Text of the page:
Trials & Litigation

Massage Parlor Mistrial Declared After Masseuse Recognizes Defense Lawyer as Client


A Chicago federal judge declared a mistrial last week in a sex-trafficking prosecution after a masseuse who worked for the defendant and testified for the prosecution recognized the defense lawyer as a client.

After stepping down from the stand, masseuse Liudmyla Ksenych told prosecutors she recognized defense lawyer Douglas Rathe, report the Chicago Sun-Times and the Chicago Tribune.

The revelation prompted U.S. District Court Judge Robert Gettleman to declare a mistrial in the case against a massage parlor owner accused of threatening immigrant women to extort money and force them to into sex trafficking.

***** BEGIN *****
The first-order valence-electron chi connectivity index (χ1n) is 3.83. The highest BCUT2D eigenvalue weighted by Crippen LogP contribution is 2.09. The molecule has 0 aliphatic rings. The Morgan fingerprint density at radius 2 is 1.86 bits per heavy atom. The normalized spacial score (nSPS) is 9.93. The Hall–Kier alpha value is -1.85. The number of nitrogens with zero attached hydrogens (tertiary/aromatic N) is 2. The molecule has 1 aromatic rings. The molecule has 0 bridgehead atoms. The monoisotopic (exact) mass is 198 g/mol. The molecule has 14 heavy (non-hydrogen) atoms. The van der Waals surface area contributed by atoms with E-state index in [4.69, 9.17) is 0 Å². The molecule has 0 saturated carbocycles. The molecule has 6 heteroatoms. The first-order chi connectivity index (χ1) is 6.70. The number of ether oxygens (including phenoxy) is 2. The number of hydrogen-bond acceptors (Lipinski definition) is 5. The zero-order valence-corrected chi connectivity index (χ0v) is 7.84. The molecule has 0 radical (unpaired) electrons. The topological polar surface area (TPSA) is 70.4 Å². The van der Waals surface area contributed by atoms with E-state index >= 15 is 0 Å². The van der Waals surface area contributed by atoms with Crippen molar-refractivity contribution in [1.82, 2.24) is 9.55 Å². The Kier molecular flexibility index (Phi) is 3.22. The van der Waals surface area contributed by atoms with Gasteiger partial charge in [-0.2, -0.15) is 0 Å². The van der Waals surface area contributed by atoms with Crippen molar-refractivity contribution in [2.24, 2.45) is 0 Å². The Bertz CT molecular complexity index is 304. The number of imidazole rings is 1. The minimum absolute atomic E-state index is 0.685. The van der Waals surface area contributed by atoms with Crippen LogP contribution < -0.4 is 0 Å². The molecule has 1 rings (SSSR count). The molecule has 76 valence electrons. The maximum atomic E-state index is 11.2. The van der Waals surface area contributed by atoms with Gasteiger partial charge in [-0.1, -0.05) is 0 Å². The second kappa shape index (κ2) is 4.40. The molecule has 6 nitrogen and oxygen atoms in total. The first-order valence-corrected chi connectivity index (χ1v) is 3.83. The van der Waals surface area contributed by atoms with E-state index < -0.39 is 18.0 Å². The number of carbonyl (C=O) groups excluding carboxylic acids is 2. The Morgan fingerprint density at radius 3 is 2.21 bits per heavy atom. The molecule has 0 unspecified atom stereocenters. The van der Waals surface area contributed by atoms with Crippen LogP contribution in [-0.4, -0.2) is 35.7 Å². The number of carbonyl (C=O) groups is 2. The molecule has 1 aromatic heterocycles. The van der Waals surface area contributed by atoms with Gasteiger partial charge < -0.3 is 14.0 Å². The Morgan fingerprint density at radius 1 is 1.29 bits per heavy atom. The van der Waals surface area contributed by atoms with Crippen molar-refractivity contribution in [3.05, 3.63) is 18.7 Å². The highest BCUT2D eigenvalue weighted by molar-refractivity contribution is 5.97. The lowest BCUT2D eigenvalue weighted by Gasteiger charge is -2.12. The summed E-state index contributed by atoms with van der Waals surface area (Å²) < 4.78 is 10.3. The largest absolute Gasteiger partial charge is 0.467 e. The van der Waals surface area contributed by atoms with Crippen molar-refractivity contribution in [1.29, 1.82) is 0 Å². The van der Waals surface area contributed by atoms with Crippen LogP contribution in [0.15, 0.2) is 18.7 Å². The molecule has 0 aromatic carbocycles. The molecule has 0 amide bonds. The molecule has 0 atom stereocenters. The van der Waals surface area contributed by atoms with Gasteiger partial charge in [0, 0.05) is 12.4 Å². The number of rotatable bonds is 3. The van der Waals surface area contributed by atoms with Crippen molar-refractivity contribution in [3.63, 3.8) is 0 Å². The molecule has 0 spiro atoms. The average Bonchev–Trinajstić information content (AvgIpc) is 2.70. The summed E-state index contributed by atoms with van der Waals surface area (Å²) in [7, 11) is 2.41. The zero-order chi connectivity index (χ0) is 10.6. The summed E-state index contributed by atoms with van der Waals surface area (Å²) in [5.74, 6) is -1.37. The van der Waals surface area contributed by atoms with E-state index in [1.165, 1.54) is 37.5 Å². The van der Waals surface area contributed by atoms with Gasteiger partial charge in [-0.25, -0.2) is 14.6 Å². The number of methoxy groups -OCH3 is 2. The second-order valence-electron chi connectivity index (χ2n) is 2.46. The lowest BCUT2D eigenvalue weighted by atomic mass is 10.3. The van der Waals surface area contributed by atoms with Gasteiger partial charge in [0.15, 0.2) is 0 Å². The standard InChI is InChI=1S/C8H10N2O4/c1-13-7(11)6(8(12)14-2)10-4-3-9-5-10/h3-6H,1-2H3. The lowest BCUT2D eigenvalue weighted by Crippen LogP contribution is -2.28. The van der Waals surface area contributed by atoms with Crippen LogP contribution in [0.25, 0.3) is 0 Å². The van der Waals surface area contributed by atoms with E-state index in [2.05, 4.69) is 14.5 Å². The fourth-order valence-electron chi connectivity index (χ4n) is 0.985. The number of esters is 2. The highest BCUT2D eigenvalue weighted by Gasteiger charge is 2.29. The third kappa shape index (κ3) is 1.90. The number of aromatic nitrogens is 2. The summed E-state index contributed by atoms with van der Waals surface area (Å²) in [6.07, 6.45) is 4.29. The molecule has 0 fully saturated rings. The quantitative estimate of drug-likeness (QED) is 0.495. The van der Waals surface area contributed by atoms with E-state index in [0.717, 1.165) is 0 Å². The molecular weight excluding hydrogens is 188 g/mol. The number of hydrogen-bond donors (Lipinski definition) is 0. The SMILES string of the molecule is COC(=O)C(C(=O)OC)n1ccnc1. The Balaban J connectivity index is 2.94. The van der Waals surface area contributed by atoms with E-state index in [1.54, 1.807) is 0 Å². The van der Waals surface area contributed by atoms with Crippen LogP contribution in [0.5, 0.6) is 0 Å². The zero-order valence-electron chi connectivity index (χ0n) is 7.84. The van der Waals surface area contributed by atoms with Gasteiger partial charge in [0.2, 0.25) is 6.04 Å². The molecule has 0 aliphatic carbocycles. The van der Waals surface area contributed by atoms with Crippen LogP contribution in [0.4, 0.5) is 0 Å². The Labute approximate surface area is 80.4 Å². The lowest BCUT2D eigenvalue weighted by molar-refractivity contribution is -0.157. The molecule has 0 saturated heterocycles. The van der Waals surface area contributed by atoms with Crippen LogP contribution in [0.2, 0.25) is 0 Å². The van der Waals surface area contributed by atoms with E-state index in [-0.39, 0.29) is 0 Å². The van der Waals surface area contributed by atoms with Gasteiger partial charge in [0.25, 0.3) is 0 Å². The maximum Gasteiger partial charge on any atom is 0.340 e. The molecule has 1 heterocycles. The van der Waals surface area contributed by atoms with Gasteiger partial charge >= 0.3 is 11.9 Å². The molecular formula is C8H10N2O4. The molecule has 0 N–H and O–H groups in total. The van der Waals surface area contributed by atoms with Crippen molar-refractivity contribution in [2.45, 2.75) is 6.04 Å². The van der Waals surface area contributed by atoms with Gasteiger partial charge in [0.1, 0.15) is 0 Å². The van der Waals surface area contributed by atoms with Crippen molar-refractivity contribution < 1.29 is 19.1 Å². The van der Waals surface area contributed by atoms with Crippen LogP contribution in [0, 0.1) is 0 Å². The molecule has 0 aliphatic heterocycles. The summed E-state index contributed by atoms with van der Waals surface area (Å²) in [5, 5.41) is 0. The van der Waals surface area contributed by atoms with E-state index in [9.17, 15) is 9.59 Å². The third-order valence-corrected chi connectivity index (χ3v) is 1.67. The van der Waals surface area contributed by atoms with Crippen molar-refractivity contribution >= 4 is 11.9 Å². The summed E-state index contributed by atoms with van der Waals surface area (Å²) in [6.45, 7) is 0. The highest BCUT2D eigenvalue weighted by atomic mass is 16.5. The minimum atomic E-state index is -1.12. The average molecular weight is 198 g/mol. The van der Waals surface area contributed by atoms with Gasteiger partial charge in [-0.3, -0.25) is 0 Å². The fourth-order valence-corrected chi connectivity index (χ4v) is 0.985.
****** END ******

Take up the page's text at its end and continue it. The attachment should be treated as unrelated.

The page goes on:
Assistant U.S. Attorney Diane MacArthur said in a court hearing there is no indication that Rathe asked for any extras during his massages, the Sun-Times says. Rathe told the newspaper there was no sex.

But he did admit in the court hearing that he “got too friendly” with Ksenych, who had a bachelor’s degree in law from the Ukraine, the stories say. “I liked her a lot,” he testified. “She was a nice person. And I gave her a bottle of perfume. Stupid thing to do when you are married, but I did it. … I met her at least four times. … But I did send—we did exchange emails.”

MacArthur said Rathe didn’t recognize Ksenych’s name on the witness list because she did not use her real name on the job.

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